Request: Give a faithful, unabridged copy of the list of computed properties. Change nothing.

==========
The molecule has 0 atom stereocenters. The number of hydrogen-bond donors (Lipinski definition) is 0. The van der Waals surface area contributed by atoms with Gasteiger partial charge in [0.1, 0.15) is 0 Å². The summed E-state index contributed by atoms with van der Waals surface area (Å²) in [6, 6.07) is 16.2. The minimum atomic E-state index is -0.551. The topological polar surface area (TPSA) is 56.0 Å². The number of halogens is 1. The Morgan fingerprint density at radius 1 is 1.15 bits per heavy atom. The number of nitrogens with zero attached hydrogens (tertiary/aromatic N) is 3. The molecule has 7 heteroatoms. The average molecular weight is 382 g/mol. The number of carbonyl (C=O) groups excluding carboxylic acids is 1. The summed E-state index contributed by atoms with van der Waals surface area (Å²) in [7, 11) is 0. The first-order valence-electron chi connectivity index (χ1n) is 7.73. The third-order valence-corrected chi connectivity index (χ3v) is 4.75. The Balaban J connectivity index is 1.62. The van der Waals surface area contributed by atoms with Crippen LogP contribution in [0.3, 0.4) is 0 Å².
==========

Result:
The molecule has 0 atom stereocenters. The number of hydrogen-bond donors (Lipinski definition) is 0. The van der Waals surface area contributed by atoms with Gasteiger partial charge in [0.1, 0.15) is 0 Å². The summed E-state index contributed by atoms with van der Waals surface area (Å²) in [6, 6.07) is 16.2. The minimum atomic E-state index is -0.551. The topological polar surface area (TPSA) is 56.0 Å². The number of halogens is 1. The Morgan fingerprint density at radius 1 is 1.15 bits per heavy atom. The number of nitrogens with zero attached hydrogens (tertiary/aromatic N) is 3. The molecule has 7 heteroatoms. The average molecular weight is 382 g/mol. The number of carbonyl (C=O) groups excluding carboxylic acids is 1. The summed E-state index contributed by atoms with van der Waals surface area (Å²) in [7, 11) is 0. The first-order valence-electron chi connectivity index (χ1n) is 7.73. The third-order valence-corrected chi connectivity index (χ3v) is 4.75. The Balaban J connectivity index is 1.62. The van der Waals surface area contributed by atoms with Crippen LogP contribution in [0.3, 0.4) is 0 Å².